Predatory Prosecution: The Government Couldn't Hold Wall Street Accountable, So They Harassed Innocent Chinese-Americans Instead

06/12/2015 03:04 pm ET | Updated Jun 11, 2016

The trial of Abacus Federal Savings Bank is finally over, and the verdict is "not guilty" on all counts. This outcome should be a tremendous relief to advocates of Wall Street accountability, and the fact that the case got as far as it did should be an extraordinary embarrassment to District Attorney Cyrus Vance and his office. As the dust settles, it's important to learn from what happened with Abacus so that regulators and elected officials avoid making the same mistakes again.

If you haven't heard of Abacus, don't worry; the bank's relative obscurity is part of what makes its story so ludicrous. Before delving into the Abacus case itself, however, it's worthwhile to remember the Kafka-esque context surrounding it, particularly the last decade's house of mirrors mortgage industry. Indeed, between 2005 and 2007 alone, somewhere between 1 and 4.8 trillion dollars in fraudulent mortgages were issued to the American people, with banks taking mortgages that they knew were at a high risk of default, repackaging them, then selling them to pension funds and other risk-averse clients as "safe" investments.

The overwhelming majority of these frauds were perpetrated by massive financial institutions, and those banks have paid civil fines to the government as punishment for their actions. But those large banks also have access to no-interest federal loans, so the money mostly goes around in a circle of non-accountability, cloaked in the same kind of intentionally confusing language that allowed junk mortgages to be resold as gold in the first place. Only one bank has been indicted in criminal court, the first criminal case to be brought against a bank since 1991. And that brings us back to Abacus.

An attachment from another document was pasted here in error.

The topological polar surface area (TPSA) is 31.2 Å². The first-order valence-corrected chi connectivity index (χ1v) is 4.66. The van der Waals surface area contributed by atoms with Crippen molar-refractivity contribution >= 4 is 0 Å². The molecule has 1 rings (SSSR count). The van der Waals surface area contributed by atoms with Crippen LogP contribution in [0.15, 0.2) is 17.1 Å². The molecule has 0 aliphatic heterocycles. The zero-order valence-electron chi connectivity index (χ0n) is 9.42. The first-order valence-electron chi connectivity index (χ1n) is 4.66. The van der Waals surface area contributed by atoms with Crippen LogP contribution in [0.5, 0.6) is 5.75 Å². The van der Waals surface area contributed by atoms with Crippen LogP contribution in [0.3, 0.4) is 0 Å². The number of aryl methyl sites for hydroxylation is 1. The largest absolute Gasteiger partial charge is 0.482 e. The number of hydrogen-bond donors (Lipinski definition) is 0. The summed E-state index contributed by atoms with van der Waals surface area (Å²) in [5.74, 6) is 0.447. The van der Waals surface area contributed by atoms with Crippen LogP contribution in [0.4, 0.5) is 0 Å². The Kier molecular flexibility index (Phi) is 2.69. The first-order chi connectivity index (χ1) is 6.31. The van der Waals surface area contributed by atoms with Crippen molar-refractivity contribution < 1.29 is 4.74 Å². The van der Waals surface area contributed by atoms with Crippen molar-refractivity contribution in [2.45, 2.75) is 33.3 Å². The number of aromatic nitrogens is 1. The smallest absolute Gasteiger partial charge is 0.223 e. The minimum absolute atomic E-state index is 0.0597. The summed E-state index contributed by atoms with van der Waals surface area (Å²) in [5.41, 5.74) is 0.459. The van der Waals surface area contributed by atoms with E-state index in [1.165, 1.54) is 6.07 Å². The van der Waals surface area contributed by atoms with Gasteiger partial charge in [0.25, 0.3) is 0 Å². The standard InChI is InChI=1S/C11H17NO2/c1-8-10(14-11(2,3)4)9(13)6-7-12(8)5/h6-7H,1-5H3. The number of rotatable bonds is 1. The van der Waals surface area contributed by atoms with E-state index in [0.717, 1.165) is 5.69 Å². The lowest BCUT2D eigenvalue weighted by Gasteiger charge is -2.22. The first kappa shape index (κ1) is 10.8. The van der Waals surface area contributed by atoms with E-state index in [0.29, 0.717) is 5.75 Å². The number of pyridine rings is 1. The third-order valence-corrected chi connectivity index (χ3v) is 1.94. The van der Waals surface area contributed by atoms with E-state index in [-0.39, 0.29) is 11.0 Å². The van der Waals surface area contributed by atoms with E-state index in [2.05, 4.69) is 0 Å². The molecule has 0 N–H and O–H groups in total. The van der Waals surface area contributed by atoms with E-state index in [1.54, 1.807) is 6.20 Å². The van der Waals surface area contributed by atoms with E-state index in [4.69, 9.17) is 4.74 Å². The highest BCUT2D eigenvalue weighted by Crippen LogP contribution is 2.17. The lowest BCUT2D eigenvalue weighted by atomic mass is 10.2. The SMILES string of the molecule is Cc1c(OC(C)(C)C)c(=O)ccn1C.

Abacus Bank was founded in Chinatown in 1984 by Thomas Sung, a real estate developer and lawyer. Mr. Sung wanted to give Chinese immigrants who couldn't get the time of day elsewhere the opportunity to build a life and build credit. It was good business - Chinese immigrant borrowers have ten times fewer defaults than the population at large - but Mr. Sung saw it as a civic duty, never paying himself a salary or a dividend while giving thousands of Chinese immigrant families the opportunity to rise from poverty. Today he sits on the board while his daughters run the company.

It is an uncontested matter of public record that beginning in December of 2009, Mr. Sung's daughters fired a group of employees who were found to be engaging in unethical mortgage practices. The Sungs reported their findings through the proper channels and expected they would have to pay a civil fine. Instead, they found themselves at the receiving end of a criminal case that consumed over five years of the district attorney's limited resources, the only criminal case against a bank in the modern era, despite Abacus Bank's entire business representing only a minute fraction of the multi-trillion dollar mortgage market.

Adding insult to irony, the exceptionally high rate of repayment by Abacus's Chinese immigrant customers resulted in over 100 million dollars of profit for Fannie Mae. Even the District Attorney Vance, who prosecuted the case, conceded that "The irony of this case is the majority of the loans originated by Abacus have continued to perform."

In short, the only Manhattan bank to face criminal charges in the entire mortgage crisis was a tiny family bank with a founder who never personally made any money from the enterprise and which generated millions of dollars in profit the old fashioned way: through customers paying back their loans on time, with interest.

Assuming that the DA's office was not harboring some kind of animus toward immigrants or Chinese-Americans, the only explanation for its pursuit of Abacus Bank is that the real culprits of mortgage fraud were deemed "too big to indict", while Abacus was not. For this reason, advocates for accountability must make sure that the government's limited resources are directed not only towards investigating and prosecuting banks, but towards investigating and prosecuting the right banks. Otherwise, cases like Abacus will continue to send big banks the message that they are free to act with impunity - because small banks will be made to suffer in their stead.

Michael Auerbach is a Senior Vice President at the Albright Stonebridge Group and a resident of Chinatown.